American Society For Nutrition

Practical Applications of Nutritional Science: Matt's Law of Pizza Allocation

Practical Applications of Nutritional Science: Matt's Law of Pizza Allocation

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Posted on 04/12/2010 at 09:43:09 AM by Student Blogger
By: Matt T.

So my wife and I had a common dispute over the weekend. Given 8 slices of pizza and multiple hungry parties, who gets what share? Back in the years BT (Before Taylor, our three-year old boy) the pizza was split in half. It just seemed fair. However now we have a little house elf who makes off with a slice before we can stop him, and are left with 7 slices to divide. What to do?

After some deliberation, I decided the most truly fair way to distribute food is according to need. (Actually I have maintained this for some time, but the logic of dividing an even number of slices 2 ways has been formidable)...

Falling back on my nutritional science training, I whipped out the trusty Harris-Benedict Equation.

For the non-nutritionists among you, the Harris-Benedict is a system for estimating daily calorie requirement based on age, body size, gender and a rough approximation of calories burned in physical activity. It works like this:
The Basal Metabolic Rate (BMR), or Calories burned in 24 hours of laying in bed, is calculated first. Similar equations with a few differences are used for men and women.

For men, BMR = 66+ (6.23 * weight in pounds) + (12.7 * height in inches) - (6.8 * age in years).

For women, BMR = 655 + (4.35 * weight in pounds) + (4.7 * height in inches) - (4.7 * age in years).

Go ahead an calculate your BMR; it's a chance to answer that question we asked back in high school algebra: "When are we ever going to use this?" Keep in mind these yield rough approximations that do not account for individual differences in metabolism, etc. It's a common rule of thumb to allow "plus or minus 10%" of the estimate to account for this uncertainty.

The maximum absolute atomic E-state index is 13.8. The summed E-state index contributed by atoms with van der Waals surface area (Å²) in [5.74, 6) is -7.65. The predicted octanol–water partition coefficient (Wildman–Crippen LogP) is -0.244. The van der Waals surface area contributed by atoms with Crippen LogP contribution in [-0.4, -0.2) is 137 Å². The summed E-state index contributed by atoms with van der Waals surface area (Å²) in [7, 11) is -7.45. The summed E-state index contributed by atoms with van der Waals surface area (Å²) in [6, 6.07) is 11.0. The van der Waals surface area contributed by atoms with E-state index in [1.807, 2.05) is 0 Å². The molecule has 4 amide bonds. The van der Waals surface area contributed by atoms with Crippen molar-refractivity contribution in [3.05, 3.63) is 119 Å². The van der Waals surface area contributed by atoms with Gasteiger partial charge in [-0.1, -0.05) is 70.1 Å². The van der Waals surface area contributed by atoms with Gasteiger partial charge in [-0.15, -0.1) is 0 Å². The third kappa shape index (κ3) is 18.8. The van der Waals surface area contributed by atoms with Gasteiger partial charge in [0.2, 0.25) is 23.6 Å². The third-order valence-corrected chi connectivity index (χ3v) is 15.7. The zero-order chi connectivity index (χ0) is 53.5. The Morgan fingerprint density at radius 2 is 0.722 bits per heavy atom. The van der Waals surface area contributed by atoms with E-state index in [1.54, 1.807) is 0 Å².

You obtain the Harris-Benedict estimate of total Calories burned in a day by multiplying the BMR by 1.2 if you are, generally speaking, sedentary, by 1.375 if you are lightly active (say, working up a light sweat around 3 days of the week), by 1.55 if you are moderately active (engage in regular exercise that gets the heart pumping at a brisk pace), by 1.725 if you exercise hard basically every day and by 1.9 if you are an athlete in training. (Again, these are only approximations, but you get the idea. Remember Michael Phelps' diet?) Depending on your individual metabolism, this estimate is about what you would need to consume in order to maintain your current weight. To lose weight, Registered Dietitians typically make an initial Calorie prescription for weight loss by subtracting no more than 500 Calories from this estimate.

So, granting Taylor his 1 slice of the pizza pie (because that's all he'll eat, though he usually tries to get it in the form of one bite out of each slice in the box...), and dividing the rest of the pizza according to each adult's estimated caloric requirement, this is what we come to:

Matt1.JPG

Note that, to remain above the obvious criticisms, I use a higher physical activity factor for April than for myself, because she is more religious about using the exercise bike than I, and because she's usually the one chasing down our rogue house elf. Also, going strictly by the numbers, April is entitled to 1/10th of my 4th slice; however, this 10th is well within our 10% margin or error, and therefore not statistically significant.

The logic of placing the calories where they are needed is indisputable, and so I give you Matt's Law of Pizza Allocation:
An individual's fair share of pizza (as a percent of total pizza available) = 100 * (the Harris-Benedict estimate for the individual in question) / (the sum of Harris-Benedict estimates for all invested parties.) As a matter of pragmatism, I recommend rounding shares to the nearest whole slice.

The numbers speak for themselves. Regarding all who dissent from this Law of Nutritional Science I say, let them eat cake (...instead of pizza pie).

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